The net ecosystem exchange of CO2 (NEE) varies at time scales from seconds to years and longer via the response of its components, gross ecosystem productivity (GEP) and ecosystem respiration (RE), to physical and biological drivers. Quantifying the relationship between flux and climate at multiple time scales is necessary for a comprehensive understanding of the role of climate in the terrestrial carbon cycle. Orthonormal wavelet transformation (OWT) can quantify the strength of the interactions between gappy eddy covariance flux and micrometeorological measurements at multiple frequencies while expressing time series variance in few energetic wavelet coefficients, offering a low-dimensional view of the response of terrestrial carbon flux to climatic variability. The variability of NEE, GEP and RE, and their co-variability with dominant climatic drivers, are explored with nearly one thousand site-years of data from the FLUXNET global dataset consisting of 253 eddy covariance research sites. The NEE and GEP wavelet spectra were similar among plant functional types (PFT) at weekly and shorter time scales, but significant divergence appeared among PFT at the biweekly and longer time scales, at which NEE and GEP were relatively less variable than climate. The RE spectra rarely differed among PFT across time scales as expected. On average, RE spectra had greater low frequency (monthly to interannual) variability than NEE, GEP and climate. CANOAK ecosystem model simulations demonstrate that "multi-annual" spectral peaks in flux may emerge at low (4+ years) time scales. Biological responses to climate and other internal system dynamics, rather than direct ecosystem response to climate, provide the likely explanation for observed multi-annual variability, but data records must be lengthened and measurements of ecosystem state must be made, and made available, to disentangle the mechanisms responsible for low frequency patterns in ecosystem CO2 exchange.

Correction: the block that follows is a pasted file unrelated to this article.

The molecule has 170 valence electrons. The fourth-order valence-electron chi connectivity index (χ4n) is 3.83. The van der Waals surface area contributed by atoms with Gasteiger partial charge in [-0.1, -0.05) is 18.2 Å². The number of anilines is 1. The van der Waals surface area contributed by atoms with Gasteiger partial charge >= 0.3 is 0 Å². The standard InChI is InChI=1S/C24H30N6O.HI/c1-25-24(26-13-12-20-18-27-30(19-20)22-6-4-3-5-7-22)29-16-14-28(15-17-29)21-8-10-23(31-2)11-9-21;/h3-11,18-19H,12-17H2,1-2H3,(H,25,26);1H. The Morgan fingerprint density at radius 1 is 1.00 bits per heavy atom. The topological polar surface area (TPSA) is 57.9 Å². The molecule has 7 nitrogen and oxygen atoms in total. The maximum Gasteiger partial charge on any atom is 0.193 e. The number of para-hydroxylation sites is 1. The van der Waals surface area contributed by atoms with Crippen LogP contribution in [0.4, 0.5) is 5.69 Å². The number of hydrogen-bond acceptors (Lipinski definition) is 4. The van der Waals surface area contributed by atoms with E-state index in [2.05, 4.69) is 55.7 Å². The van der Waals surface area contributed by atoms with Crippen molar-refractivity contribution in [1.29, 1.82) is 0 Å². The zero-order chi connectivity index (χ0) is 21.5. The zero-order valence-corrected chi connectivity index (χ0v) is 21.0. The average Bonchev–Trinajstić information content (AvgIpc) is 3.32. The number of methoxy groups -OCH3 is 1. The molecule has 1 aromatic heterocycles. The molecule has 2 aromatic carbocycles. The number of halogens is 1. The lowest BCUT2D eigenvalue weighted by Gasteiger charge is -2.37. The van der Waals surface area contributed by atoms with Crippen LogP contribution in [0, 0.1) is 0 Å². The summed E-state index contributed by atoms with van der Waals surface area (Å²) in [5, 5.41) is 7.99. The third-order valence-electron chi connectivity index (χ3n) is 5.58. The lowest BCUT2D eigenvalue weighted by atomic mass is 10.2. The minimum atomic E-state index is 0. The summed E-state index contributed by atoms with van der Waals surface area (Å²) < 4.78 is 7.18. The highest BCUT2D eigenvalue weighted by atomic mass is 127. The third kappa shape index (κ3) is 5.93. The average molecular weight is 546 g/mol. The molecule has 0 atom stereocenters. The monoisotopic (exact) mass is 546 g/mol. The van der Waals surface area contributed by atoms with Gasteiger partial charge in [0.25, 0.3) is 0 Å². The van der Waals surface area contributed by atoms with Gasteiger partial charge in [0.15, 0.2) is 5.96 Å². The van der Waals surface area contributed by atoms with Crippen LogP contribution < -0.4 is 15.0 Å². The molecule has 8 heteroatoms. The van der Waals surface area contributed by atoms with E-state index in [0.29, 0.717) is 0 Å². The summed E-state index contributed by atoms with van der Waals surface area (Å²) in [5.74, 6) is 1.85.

ASJC Scopus subject areas
- Ecology, Evolution, Behavior and Systematics
- Earth-Surface Processes